I received a FORM 1099-S -Proceeds From Real Estate Transactions- from a client. This is in reference to a house he bought and sold for profit(Not his personal residence). Any help on where to enter this in proseries including all expenses made?
Your help is appreciated.
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Was this a one and done, or is he going to be buying and flipping houses on a regular basis?
If this was a one time thing, use Sch D.
If this is going to be an ongoing thing, you may be looking at a Sch C for business.
It's not an issue of advantage for which form to use. It's an issue of Facts and Circumstances.
Sched C = they are going to be doing this as a business or side business.
Sched D = they did it once, such as bought a house for themselves, but got an offer and sold it instead of keeping it = investment.
And what you have is not Expenses, These costs are part of basis = invested in the property sold.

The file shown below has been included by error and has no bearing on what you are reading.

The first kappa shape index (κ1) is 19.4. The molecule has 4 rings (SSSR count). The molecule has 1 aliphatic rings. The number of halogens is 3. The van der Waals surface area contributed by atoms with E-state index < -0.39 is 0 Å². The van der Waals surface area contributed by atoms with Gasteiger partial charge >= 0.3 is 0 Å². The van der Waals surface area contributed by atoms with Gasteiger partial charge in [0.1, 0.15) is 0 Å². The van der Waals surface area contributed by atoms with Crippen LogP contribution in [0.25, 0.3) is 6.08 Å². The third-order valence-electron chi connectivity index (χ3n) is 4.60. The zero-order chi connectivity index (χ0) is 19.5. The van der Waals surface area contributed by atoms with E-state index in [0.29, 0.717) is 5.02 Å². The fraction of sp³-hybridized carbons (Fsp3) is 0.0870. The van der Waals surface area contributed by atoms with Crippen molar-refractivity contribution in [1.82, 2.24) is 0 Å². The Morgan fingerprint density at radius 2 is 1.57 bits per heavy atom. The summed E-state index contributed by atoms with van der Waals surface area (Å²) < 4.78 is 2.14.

If you have ongoing operational expenses (not directly related to what they bought, improved, and sold), they likely are running a business = Sched C.
"Level Up" is a gaming function, not a real life function.
Don't focus on the form and where to enter it, you need to assess the situation and decide how to report the transaction. You'll have a 1099S, but you should also have 2 sets of closing documents, 1 from when they bought the house and 1 from when they sold it.
What was the clients intent when they bought the house? Was it a house they bought as a vacation home or second home and decided to sell it? Did they rent it out at all during the time they owned it?
Was the intent to fix it up and flip it? if so, do they plan to buy another house with the proceeds from this sale and then flip it?
Thanks for your help on this issue.
The client's intent when they bought the house was to fix and flip it for profit. They never rented it out at all during the time they owned it. Also they plan to buy another house with proceeds from the earlier sale and flip again.
Those are all good questions but I'm left wondering how long the taxpayer owned the house. Five weeks, five months or five years?
The choice between Schedules C and D shouldn't depend on length of ownership, but at least if it's less than a year you don't have to worry about lower capital-gain rates.
Schedule C is also useful when losing more than $3,000 on these deals, which many money-pit investors find themselves falling into eventually.